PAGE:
Letter to Gordon Lum (Ewa Roadway)
Mr. Gordon Lum Executive Director OMPO
1164 Bishop Street, Ste. 1509
Honolulu, HI 96813
In accordance with our conversation after the CAC meeting of 1/21/93, we are submitting our comments on the Ewa Region Highway Transportation Master Plan. As indicated at the time, we do not pretend to be traffic experts or highway engineers; our opinions are based on general planning considerations and fairly extensive study of transit policies and programs.
- We note that this report is based on developer's population forecasts for 1997 and 2005 which are said to be 45% and 65% higher respectively, then DGP forecasts for those years.
- Actually, population growth for the entire Ewa DP area was only 7,300 in the 10 years between 1980 and 1990 -from 35,709 to 42,983. Yet the Plan shows a projected 1997 population, only in the projects listed, of 94,753 and 149,258 for 1997 and 2005, respectively -- a growth of 51,800 in seven years and 54,500 more in the following eight. Growth forecast by the DGP was only 22,300 and 25,400, respectively. The Ewa Plan's 2005 projections were then said to have been adjusted downwards to make them compatible with HALL 2005 and so that the Master Plan roadway improvements would be eligible for Federal funding, but they are still 15,500 higher for 2005 than the DGP forecast.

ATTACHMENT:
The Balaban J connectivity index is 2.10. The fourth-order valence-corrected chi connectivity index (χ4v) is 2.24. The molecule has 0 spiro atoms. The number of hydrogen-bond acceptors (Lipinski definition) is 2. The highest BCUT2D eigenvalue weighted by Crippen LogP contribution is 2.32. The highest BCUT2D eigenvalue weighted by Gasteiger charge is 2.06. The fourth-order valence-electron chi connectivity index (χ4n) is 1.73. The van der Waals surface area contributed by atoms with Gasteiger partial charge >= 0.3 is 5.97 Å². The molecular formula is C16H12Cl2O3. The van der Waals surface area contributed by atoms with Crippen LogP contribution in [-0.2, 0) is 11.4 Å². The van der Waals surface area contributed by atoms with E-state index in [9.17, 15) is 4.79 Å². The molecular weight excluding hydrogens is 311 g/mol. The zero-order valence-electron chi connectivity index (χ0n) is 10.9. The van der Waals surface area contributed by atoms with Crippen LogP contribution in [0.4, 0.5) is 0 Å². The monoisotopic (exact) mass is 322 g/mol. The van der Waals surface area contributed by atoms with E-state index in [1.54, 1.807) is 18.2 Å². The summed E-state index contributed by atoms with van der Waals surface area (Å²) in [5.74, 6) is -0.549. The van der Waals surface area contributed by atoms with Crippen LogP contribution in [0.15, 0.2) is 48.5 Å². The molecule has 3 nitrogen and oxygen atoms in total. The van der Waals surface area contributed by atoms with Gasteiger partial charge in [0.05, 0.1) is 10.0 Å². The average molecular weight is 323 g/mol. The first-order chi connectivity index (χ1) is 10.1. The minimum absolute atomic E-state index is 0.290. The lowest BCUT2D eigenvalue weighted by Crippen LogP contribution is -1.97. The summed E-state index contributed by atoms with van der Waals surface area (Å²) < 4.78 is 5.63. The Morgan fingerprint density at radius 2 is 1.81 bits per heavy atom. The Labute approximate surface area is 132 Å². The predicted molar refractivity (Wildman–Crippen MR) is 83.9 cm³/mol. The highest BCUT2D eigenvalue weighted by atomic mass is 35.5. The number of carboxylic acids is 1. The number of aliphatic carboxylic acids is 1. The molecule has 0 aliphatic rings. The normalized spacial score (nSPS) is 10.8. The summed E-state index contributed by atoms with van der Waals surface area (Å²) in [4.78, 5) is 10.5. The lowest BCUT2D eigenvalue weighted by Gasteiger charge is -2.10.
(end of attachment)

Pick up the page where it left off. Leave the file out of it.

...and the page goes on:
- Be that as it may, our basic concern is that the entire roadway plan seems to be based on the standard trip generation and distribution models regularly used by traffic engineers for decades. "Population and employment will grow by so much, therefore so much traffic will result, therefore we have to build so many roads to take care of it."
- There is no mention in the Plan, as far as we can determine of trying to apply TSM or TDM measures, to say nothing of adequate bus service, to reduce the amount of automobile traffic that would be generated if existing patterns of commuting and of passengers per car, were maintained.
- Thus we have a Plan that, in our opinion, merely perpetuates our usual pattern of building roads to meet the traffic demand, thus increasing private automobile usage, thus requiring more roads, thus attracting more traffic, ad infinitum.
- We call to your attention Ottawa's basic transportation policy, adopted in the early 1970's to emphasize the strong pro-transit emphasis in the first official Plan of the regional Municipality of OttawaCarlton, namely "to give precedence to public transit on all forms of road construction or road widenings."
- Before the City and/or State go ahead with the $150 million 1997 Ewa roadway plan (to say nothing of 2005), we urge a re-evaluation of its basic concepts and philosophy in terms of current thinking about the automobiles and mass transit in the 1990's.
Arlene Kim Ellis, President
Astrid Monson, Transit Studies Chair